Several institutions of higher education – almost all the private universities including BITS, many IITs, IISERs, central universities and some state universities – readily complied with the UGC’s call for conducting online classes. Teachers were quickly trained to teach via digital classrooms using online platforms such as Zoom. Some private universities have already decided that they will conduct online examinations though there has been a lot of resistance to online examinations. Delhi University students and faculty members have been protesting against online examinations saying it is unfair to students who could not attend the online classes. Many institutions are gearing up for online teaching for the coming semester as the present situation might continue till such time as it is safe for colleges and universities to resume face-to-face teaching-learning activities in the classroom.

Schools are less likely to reopen anytime soon as parents do not feel it would be safe to send their children to school at a time when the number of people affected by the coronavirus is only increasing day by day. As in the case of higher education, many private schools have also caught onto the online teaching bandwagon and have called upon the teachers to take classes, assign students homework, check their assignments, make the students do projects and conduct online quizzes. In many schools in urban settings at least, the class sizes are cut down to not more than 20 students per session so that teachers communicate with them. This means they need to now teach the same content in two or three batches to ensure all the students have a chance to learn. In some schools there is also micro-managing to ensure that two children from the same home do not have to attend classes at the same time. Middle class and upper middle-class mothers and the school teachers teaching their children are occupied with thinking about the timetable, classes and homework. Teachers feel they are more over-worked now than they used to be in face-to-face teaching in a classroom. Part of the reason for the additional stress teachers feel has to do with the fact that sometimes parents sit through the online classes along with the students and come back with comments, criticisms and complaints. Teachers in the government-run schools attend webinars and are busy preparing teaching-learning material that they can use for online teaching.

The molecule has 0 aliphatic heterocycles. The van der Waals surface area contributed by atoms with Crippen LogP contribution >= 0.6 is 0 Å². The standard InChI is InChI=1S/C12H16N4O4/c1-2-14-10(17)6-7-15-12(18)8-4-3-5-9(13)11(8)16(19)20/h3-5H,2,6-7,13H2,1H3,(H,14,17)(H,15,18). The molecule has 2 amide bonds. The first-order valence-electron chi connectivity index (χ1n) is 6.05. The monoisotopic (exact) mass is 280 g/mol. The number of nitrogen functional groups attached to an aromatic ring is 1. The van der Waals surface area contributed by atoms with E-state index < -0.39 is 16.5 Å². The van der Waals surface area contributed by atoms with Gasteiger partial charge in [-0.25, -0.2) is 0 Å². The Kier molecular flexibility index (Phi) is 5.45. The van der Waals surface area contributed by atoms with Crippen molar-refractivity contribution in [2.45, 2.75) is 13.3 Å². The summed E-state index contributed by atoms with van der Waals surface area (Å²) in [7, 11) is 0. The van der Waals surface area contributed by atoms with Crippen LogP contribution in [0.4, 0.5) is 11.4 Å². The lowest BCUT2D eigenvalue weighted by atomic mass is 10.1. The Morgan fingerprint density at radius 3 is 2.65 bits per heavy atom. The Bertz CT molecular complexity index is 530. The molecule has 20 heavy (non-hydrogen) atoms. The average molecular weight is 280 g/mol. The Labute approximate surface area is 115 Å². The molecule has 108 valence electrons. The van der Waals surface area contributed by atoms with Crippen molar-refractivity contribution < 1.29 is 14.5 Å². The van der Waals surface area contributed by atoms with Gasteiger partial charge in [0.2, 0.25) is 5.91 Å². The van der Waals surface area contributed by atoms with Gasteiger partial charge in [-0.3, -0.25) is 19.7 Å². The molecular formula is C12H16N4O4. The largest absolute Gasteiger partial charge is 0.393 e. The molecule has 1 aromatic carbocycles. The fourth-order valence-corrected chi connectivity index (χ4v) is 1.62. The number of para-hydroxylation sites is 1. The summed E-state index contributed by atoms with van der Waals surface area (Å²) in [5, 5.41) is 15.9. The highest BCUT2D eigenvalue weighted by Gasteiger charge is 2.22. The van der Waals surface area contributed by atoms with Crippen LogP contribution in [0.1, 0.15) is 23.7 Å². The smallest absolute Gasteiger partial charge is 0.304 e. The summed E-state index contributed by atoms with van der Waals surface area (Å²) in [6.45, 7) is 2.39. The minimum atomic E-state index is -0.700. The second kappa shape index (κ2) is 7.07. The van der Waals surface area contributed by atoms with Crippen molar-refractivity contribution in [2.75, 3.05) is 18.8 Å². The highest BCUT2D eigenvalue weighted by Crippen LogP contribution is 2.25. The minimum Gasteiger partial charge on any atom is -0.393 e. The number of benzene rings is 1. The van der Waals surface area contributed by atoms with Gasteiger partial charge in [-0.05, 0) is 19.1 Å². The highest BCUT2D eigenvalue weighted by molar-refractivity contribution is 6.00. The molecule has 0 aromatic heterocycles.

All these would mean that, as far as the state machinery and the educational institutions are concerned, it is as if the lockdown due to COVID-19 did not make any substantial difference to the lives of the teachers and learners, and it is nearly business as usual. In other words, the state seems to have chosen to overlook the immense suffering caused to a large number of people because of the lockdown and operate under a comfortable myth that the teachers and learners are all safe and secure in their homes, waiting to resume the teaching-learning activities by other means as direct teaching-learning activities have been suspended. Pretending that it is business as usual might allow one to belong with those who matter! After all, if several other countries – particularly countries where a section of our students dream of pursuing higher studies – have met the challenge posed by lockdowns by shifting to online teaching and virtual classrooms, should we and can we afford to fall behind? From the urgency with which we have been forced to switch over to online education, the answer from the state institutions in charge of education is a clear ‘NO’!